with Kathleen Blake Yancey
This course is framed around three related questions: 1) What does it mean to know through visuals? 2)What is the relationship between what we know and how what we know is represented? and 3) What are the richest contexts for visual rhetoric?
To answer these questions, the course explored a defintion of visual rhetoric; defined visual rhetoric as a field of study; and explored visual rhetoric as a set of approaches to understand artifacts.
In this course, projects prompted us to analyze visual texts and to produce visual texts.
Here is one of the projects I completed for the course. The project called for students to create a visual text and to write a reflection about the rhetorical choices of the visualt text using concepts from the course.
Digital Revolution and Convergence Culture
with Kathleen Blake Yancey
Using several frames of reference, ENGL 5933-04 will explore two related questions. First, what difference does technology, especially digital technology, make in the ways that we read, the ways that we compose, and the ways that knowledge is made, sanctioned, and shared? Second, what do the changes related to digital technology mean for those of us who teach reading, literature, and composing?
To answer these questions, consider briefly the relationship between literacies and technologies, marking the shift from manuscript culture to print culture; and from models of private knowledge to mass consumption of knowledge abetted by mass media and the role of politics, economics, and ideology in each shift. Our focus, however, will be on the changes that are occurring now: What are they? What do we make of them? How are societies and public institutions reacting? As scholars and teachers, how do we respond to them?
This portfolio is a collection of work that I completed in Kathleen Blake Yancey's graduate course, Digital Revolution and Convergence Culture. This portfolio contains an overview of the major projects I completed and a selection of blog posts. I also have a reflection that traces how my definition of writing has evolved as the course progressed.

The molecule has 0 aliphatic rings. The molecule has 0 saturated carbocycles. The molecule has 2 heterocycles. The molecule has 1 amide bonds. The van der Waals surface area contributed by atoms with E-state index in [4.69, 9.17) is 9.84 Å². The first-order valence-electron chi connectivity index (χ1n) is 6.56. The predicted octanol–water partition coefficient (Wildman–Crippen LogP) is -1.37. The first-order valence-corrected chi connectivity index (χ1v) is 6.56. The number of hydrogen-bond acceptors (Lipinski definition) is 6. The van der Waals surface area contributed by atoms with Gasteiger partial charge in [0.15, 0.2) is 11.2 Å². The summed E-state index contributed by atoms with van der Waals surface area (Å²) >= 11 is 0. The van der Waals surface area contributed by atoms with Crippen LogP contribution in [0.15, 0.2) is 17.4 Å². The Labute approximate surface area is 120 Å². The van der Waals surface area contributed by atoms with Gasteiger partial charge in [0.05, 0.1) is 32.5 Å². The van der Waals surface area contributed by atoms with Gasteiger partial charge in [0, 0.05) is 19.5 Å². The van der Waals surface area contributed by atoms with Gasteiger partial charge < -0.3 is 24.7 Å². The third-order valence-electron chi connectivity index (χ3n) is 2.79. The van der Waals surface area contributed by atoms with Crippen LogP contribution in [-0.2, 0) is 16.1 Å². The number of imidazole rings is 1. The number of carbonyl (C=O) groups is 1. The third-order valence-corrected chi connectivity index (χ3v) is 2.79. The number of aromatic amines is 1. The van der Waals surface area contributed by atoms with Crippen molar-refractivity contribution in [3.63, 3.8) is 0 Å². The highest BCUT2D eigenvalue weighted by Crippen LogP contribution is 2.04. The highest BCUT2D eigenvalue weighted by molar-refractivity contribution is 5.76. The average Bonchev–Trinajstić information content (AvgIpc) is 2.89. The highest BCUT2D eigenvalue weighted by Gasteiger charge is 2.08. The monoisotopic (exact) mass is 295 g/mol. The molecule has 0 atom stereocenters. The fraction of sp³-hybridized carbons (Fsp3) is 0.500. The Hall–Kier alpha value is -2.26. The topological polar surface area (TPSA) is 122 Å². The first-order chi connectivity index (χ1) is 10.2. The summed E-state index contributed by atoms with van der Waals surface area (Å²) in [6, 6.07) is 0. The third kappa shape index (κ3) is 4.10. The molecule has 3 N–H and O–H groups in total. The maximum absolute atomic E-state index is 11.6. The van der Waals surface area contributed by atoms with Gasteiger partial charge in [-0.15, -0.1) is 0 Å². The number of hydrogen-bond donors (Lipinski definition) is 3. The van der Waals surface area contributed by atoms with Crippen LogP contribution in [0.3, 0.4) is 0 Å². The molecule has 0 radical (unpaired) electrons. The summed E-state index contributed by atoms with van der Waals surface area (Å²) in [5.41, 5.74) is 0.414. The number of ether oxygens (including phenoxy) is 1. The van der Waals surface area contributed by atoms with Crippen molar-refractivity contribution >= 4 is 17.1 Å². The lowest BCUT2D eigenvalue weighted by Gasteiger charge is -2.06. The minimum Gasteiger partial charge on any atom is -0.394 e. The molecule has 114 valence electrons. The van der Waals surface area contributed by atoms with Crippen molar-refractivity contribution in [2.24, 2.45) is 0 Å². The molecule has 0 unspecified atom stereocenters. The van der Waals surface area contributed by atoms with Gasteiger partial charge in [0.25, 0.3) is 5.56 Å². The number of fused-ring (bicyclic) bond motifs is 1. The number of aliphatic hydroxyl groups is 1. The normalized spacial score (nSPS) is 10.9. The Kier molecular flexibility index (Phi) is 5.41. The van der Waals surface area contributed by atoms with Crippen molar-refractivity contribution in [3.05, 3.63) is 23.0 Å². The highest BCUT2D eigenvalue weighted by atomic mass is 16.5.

Writing Assessment in the Age of Digital Technologies
with Michael Neal
This class will focus on the three areas writing assessment and technology: assessment history and theory (especially non-psychometric understandings of validity and reliability), large-scale assessments (e.g., program assessment, placement, exit exams, standardized testing, etc.), and classroom assessment (e.g., grading and response). The course will emphasize ways in which digital technologies are challenging and pushing practice and theory, such as with the rise of machine scored writing, ePortfolio initiatives, and student-authored multimedia compositions. Assignments in this seminar will include 1) an historical timeline of an assessment topic, 2) a validity analysis of current assessment models, 3) a large-scale writing assessment design, and 4) a series of responses to course topics, and 5) an electronic portfolio.
The centerpiece to this assessment portfolio is an assemblage of quotes from scholars and texts that influence my thinking in writing assessment. Links within the assemblage will direct you toward work completed in the class.
Other Relevant Courses:
Teaching English in College
Teaching English as a Guided Study
History of Text and Technology Gateway Course
Theories of Composition
Research Methods in Rhetoric and Composition
Issues in Literary and Cultural Studies
Directed Independent Study (with Michael Neal) on Teacher Response
African American Literacies